But it's probably safe to say that all 22,000 people attending the biennial meeting in Washington, D.C., have been thinking and talking all week about just whether the goal is achievable, and who would pay for this enormous expansion in treatment.
"Who should pay for it? The rich countries, probably," says Martine Collumbien of the London School of Hygiene and Tropical Medicine. "But we know in this current climate, that's not going to happen."
Henry Luyombya, a Ugandan with the Committee for Accessible AIDS Treatment in Toronto, is also doubtful.
"It's good to have a goal," he told Shots. "That's a goal that's a little bit ambitious."
But Dr. Batsirai Makunike from the University of Zimbabwe is upbeat.
"It has to happen," she says. "I think we can."
Dr. Bernhard Schwartlaender of UNAIDS is convinced it can be done. He pointed out in a plenary session speech that the economies of many of the world's poorest countries are growing.
"In just eight years from now, the number of poor countries will have declined from 73 to 20," he notes.
"Let us not accept the notion that we cannot find the relatively humble resources to pay for the basic services that mean life for those in greatest need," Schwartlaender told his audience. "The world overall is getting richer. We have to make it fairer."
Schwartlaender offered up several possible ways to raise the money. A tax on shipping and aviation fuel could raise $64 billion — and help reduce global warming at the same time. A levy on financial transactions — some call it a Robin Hood tax — could raise $150 billion (but has been blocked so far by the U.K. and other wealthy nations).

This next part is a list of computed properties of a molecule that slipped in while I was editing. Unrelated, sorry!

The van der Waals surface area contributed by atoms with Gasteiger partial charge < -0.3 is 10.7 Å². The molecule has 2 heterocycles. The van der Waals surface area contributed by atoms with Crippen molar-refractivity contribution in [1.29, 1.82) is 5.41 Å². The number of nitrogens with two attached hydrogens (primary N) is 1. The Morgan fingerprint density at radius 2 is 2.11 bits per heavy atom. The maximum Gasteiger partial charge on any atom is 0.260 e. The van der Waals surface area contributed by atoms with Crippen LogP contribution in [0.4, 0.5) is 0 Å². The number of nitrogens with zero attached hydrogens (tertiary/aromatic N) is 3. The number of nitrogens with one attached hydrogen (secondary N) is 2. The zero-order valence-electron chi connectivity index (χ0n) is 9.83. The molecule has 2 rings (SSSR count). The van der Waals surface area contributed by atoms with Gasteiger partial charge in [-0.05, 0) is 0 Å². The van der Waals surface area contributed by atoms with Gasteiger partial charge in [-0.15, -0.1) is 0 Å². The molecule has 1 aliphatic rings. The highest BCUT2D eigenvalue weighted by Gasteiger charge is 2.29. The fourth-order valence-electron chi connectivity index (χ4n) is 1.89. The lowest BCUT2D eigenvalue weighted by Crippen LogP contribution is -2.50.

Schwartlaender also proposes tapping the fines levied on big pharmaceutical companies for their marketing practices.
"A few weeks ago, a single multinational company paid $3 billion in fines," he said. "$3 billion could easily pay for a year of drugs for all those in treatment today."
Another conference speaker, Dr. Andrew Hill of Liverpool University in England, made a strong pitch for the same kind of taxes that many U.S. states already impose on alcohol and tobacco.
Hill says money collected this way could solve a dire problem many countries will face as the U.S. and other wealthy nations pull back on AIDS funding.
The tax could be as little as 1.5 cents on a bottle of beer and 10 cents on a pack of cigarettes.
"The money collected would be enough to achieve universal access to HIV treatment in 10 of the worst-afflicted countries in the world — Russia, China, India, Brazil, Vietnam, Thailand, Ukraine — there are other examples," Hill told Shots. "So it could go a long way. And it's actually a very small increase [in] tax."
In many countries with big HIV problems, there's a lot of room to raise alcohol and tobacco taxes.
"The taxes on cigarettes and alcohol in Africa and Asia are very low compared to Europe and North America," he says.
And these taxes are easier to collect than many.
"It's a very powerful way of collecting money, a very simple way," Hill says, "because you only need to collect it from a small number of tobacco producers and breweries at the point that cigarettes and alcohol leave the factory. And the sheer numbers involved — you could collect billions."
Still, many say the enormity of the need might require a combination of different and creative funding mechanisms.
The difficulty is that many of these taxes would need to be enacted country by country. That would take a lot of persuading. But Schwartlaender of UNAIDS says it's actually more feasible to do it that way than to forge a global agreement on new taxes.